Eligible lenders are able to offer this type of loan to small business owners to encourage them to keep employees on the payroll. The money can also be used to cover rent or mortgage payments and utility bills. The SBA is, in essence, managing and administering this program. Therefore, it’s the direct link between small businesses and money they need to literally survive through the pandemic.
It’s true that PPP isn’t perfect. In fact, there are many complaints about big companies using it to get bailouts. There is also the issue of the Program running out of money. It is already running on a second wave of government funding.
However, even with its limitations and some corruption, the PPP is a “life-saver” for millions of small businesses in the US. And a program like this would make even more of a difference for Africa.
How a PPP Analogue Could Change the African Continent
Small businesses are the lifeblood of economy. But in African countries, they face incredible challenges. The entire continent is seen as a very high-risk zone for lenders.
Financing small business is risky by default. The same is true for financing in Africa. Therefore, a lender must accept double risks. And with a poorly developed infrastructure and high level of poverty, a chance of the business succeeding isn’t high.
But the biggest problem that aspiring entrepreneurs in Africa have is that they have nowhere to go to for help. It’s not only a matter of financing. The majority of people on the continent are deprived of opportunities to get education and assistance with starting a business.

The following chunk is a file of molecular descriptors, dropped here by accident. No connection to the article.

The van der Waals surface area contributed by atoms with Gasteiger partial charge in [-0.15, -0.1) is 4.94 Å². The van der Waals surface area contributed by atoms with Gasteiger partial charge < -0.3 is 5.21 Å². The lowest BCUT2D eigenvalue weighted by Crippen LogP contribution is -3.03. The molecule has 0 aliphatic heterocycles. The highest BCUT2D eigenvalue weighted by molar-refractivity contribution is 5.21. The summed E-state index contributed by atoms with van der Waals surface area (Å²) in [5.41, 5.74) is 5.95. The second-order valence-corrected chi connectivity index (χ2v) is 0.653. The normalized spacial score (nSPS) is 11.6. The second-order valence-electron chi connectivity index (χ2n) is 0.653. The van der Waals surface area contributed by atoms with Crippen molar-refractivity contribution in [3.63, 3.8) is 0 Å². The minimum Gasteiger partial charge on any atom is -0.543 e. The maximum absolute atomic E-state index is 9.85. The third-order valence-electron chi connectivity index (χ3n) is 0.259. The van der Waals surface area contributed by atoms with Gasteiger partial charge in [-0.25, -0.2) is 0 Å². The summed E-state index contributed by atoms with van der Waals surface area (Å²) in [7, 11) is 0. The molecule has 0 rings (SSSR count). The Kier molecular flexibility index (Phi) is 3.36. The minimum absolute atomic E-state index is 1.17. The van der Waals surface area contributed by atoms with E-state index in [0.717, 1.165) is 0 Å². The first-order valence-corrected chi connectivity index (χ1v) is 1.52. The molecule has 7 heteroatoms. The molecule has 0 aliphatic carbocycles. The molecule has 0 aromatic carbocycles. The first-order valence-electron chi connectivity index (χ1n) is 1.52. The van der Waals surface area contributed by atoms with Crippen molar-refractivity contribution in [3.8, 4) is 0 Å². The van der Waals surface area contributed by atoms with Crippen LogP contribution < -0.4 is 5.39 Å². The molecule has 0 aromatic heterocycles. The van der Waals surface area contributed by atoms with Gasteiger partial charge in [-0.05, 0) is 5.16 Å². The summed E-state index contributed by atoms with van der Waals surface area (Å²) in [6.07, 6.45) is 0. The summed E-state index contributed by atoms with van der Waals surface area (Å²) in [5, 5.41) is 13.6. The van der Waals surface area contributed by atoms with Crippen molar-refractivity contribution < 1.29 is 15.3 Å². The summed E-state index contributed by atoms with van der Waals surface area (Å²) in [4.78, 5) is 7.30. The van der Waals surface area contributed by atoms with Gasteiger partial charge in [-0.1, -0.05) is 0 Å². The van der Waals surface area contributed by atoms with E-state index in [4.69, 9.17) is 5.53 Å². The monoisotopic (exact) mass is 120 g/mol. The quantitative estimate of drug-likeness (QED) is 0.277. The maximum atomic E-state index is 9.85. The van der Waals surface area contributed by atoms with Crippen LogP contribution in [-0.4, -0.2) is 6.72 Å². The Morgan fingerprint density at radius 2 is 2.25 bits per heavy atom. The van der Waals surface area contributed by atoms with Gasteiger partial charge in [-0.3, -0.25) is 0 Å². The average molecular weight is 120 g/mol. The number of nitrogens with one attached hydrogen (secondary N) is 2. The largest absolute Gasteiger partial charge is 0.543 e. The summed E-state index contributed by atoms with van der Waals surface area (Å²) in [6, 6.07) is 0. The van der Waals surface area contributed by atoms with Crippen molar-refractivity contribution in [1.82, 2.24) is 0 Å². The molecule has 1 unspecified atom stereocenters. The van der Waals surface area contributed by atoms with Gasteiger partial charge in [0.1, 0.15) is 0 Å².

A specialized business financing program, and an organization that manages it fairly, would be a game-changer.
Small businesses create jobs as well as contribute a large portion of the GDP. This, in turn, leads to the increase in income and reduction in poverty. As a result of that, people start spending more, which brings even more money into the economy.
This is exactly how economies develop.
Therefore, creating conditions for this development is essential for African countries that want to ascend to the next level. From this point of view, creating and funding an organization similar to the SBA is the key to evolving the continent’s economy.
Will There Ever Be an SBA for African Countries?
An organization completely dedicated to the support and promotion of small businesses in African countries seems to be only a dream for now. For one, it will require extensive funding. Sadly, many of these economies simply could not afford it at the moment.
Moreover, to run this type of organization successfully, the state needs to be transparent and uncorrupted. Unfortunately, many governments on the African continent do not meet these requirements.
All things considered, until the problems of government and money aren’t solved, small businesses have little hope. Ironically, providing those same businesses with support and financing would help solve those two problems. But that’s a hope for the future and incoming funding from overseas investors.